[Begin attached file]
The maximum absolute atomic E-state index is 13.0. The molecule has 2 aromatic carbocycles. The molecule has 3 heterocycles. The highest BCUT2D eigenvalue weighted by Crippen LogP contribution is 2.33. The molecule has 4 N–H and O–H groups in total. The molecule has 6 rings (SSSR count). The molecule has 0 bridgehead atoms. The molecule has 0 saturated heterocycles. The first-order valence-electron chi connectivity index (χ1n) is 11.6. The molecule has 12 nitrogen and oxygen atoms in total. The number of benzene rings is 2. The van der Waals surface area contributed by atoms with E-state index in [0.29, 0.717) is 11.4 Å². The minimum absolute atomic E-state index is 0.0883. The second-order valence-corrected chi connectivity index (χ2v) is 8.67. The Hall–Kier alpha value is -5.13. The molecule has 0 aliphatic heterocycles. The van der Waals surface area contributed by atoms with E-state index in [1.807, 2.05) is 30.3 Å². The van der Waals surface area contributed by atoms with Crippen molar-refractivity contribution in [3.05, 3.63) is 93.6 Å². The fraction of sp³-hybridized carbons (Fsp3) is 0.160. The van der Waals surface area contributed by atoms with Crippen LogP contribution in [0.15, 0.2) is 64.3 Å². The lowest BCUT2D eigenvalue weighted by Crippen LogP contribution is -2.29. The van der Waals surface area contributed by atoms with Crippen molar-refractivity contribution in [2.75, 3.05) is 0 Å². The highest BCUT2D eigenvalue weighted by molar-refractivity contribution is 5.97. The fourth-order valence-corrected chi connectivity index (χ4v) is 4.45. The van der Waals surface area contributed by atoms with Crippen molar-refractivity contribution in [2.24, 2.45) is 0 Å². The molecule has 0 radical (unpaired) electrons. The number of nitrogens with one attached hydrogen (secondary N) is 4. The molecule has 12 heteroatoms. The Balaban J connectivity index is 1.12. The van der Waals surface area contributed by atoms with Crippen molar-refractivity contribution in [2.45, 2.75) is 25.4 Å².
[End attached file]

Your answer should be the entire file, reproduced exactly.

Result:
The maximum absolute atomic E-state index is 13.0. The molecule has 2 aromatic carbocycles. The molecule has 3 heterocycles. The highest BCUT2D eigenvalue weighted by Crippen LogP contribution is 2.33. The molecule has 4 N–H and O–H groups in total. The molecule has 6 rings (SSSR count). The molecule has 0 bridgehead atoms. The molecule has 0 saturated heterocycles. The first-order valence-electron chi connectivity index (χ1n) is 11.6. The molecule has 12 nitrogen and oxygen atoms in total. The number of benzene rings is 2. The van der Waals surface area contributed by atoms with E-state index in [0.29, 0.717) is 11.4 Å². The minimum absolute atomic E-state index is 0.0883. The second-order valence-corrected chi connectivity index (χ2v) is 8.67. The Hall–Kier alpha value is -5.13. The molecule has 0 aliphatic heterocycles. The van der Waals surface area contributed by atoms with E-state index in [1.807, 2.05) is 30.3 Å². The van der Waals surface area contributed by atoms with Crippen molar-refractivity contribution in [3.05, 3.63) is 93.6 Å². The fraction of sp³-hybridized carbons (Fsp3) is 0.160. The van der Waals surface area contributed by atoms with Crippen LogP contribution in [0.15, 0.2) is 64.3 Å². The lowest BCUT2D eigenvalue weighted by Crippen LogP contribution is -2.29. The van der Waals surface area contributed by atoms with Crippen molar-refractivity contribution in [2.75, 3.05) is 0 Å². The highest BCUT2D eigenvalue weighted by molar-refractivity contribution is 5.97. The fourth-order valence-corrected chi connectivity index (χ4v) is 4.45. The van der Waals surface area contributed by atoms with Crippen molar-refractivity contribution in [2.24, 2.45) is 0 Å². The molecule has 0 radical (unpaired) electrons. The number of nitrogens with one attached hydrogen (secondary N) is 4. The molecule has 12 heteroatoms. The Balaban J connectivity index is 1.12. The van der Waals surface area contributed by atoms with Crippen molar-refractivity contribution in [2.45, 2.75) is 25.4 Å².